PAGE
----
Dear Mr. Watterson

Dear Mr WattersonSynopsis: Nearly two decades after the last original “Calvin and Hobbes” was published, this documentary examines the comic strip’s enduring legacy. Fans and cartoonists such as Berke Breathed of “Bloom County” discuss the strip’s impact and timeless appeal.


Dear Mr. Watterson  7.75

eyelights: Calvin and Hobbes. the production quality. the wealth of interviews subjects.
eyesores: its traditional structure.

I’m a huge, huge fan of ‘Calvin and Hobbes’. Although, with the demise of the newspaper funnies page in my neck of the woods, I haven’t really encountered many new strips in decades, it remains one of my top favourites, along with ‘Non Sequitur’.

I still remember eagerly awaiting the arrival of the daily paper so that I could read the next ‘C+H’ strip. I read the whole page (aside for Doonsbury, which I found boring) back then, but Bill Watterson’s creation was, by far, the standout of the lot.

Calvin was mischievous but smart, merely possessed of a child’s overactive imagination and an outsider’s perspective on humanity. And he had Hobbes around as his moral compass – not that Hobbes wasn’t up to mischief from time to time as well.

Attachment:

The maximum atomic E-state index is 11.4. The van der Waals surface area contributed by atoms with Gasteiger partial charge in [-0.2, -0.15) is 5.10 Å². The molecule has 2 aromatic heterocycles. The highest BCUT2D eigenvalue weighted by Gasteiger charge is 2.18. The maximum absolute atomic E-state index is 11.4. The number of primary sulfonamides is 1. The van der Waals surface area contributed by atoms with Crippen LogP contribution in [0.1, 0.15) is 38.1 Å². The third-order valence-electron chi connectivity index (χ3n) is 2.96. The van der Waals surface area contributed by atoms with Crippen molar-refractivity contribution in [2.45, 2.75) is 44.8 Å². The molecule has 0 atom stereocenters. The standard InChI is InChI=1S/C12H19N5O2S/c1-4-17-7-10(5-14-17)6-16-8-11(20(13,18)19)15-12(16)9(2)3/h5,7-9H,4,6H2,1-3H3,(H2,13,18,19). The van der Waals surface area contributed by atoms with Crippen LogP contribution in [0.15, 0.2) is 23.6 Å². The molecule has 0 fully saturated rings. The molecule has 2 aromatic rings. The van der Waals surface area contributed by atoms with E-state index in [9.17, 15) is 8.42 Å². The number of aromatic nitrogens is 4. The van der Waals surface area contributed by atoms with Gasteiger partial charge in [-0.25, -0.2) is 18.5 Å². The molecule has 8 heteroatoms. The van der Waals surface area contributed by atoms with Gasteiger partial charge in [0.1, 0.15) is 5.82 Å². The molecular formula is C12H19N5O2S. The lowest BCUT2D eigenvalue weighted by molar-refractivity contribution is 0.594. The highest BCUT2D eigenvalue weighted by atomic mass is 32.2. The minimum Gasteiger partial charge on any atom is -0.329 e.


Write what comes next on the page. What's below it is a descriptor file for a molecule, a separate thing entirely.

I’ve rarely laughed as hard as I did reading ‘Calvin and Hobbes’, and as consistently. And when I didn’t, I was usually in awe of the story being told and/or Watterson’s tremendous artwork. It was a rich strip on so many levels; there was always something of note.

I liked Watterson’s creation so much that I even had one of the Sunday strips reproduced and laminated for my office wall: it shows some office staff going about their business, having a regular day at the office before being showered with bullets.

Then we find rifle-toting deer walking in from the elevator, complimenting each other on their marksmanship and taking pictures with their trophy. We soon discover Calvin reading an essay in class, discussing human overpopulation to great alarm.

It’s extremely clever, because it doesn’t just discuss this important issue, it also forces us to empathize with wild animals, who are subjected to exactly this type of culling. We now see them just going about their daily lives, and suffering from human actions.

AND it finishes with a punchline.

Although it may seem grotesque at first glance, this strip actually manages to make one reflect, feel, and laugh all in one strip. And yet it’s brilliant in its simplicity. This is the genius that made ‘Calvin and Hobbes’ so consistently entertaining.

Yes, past tense.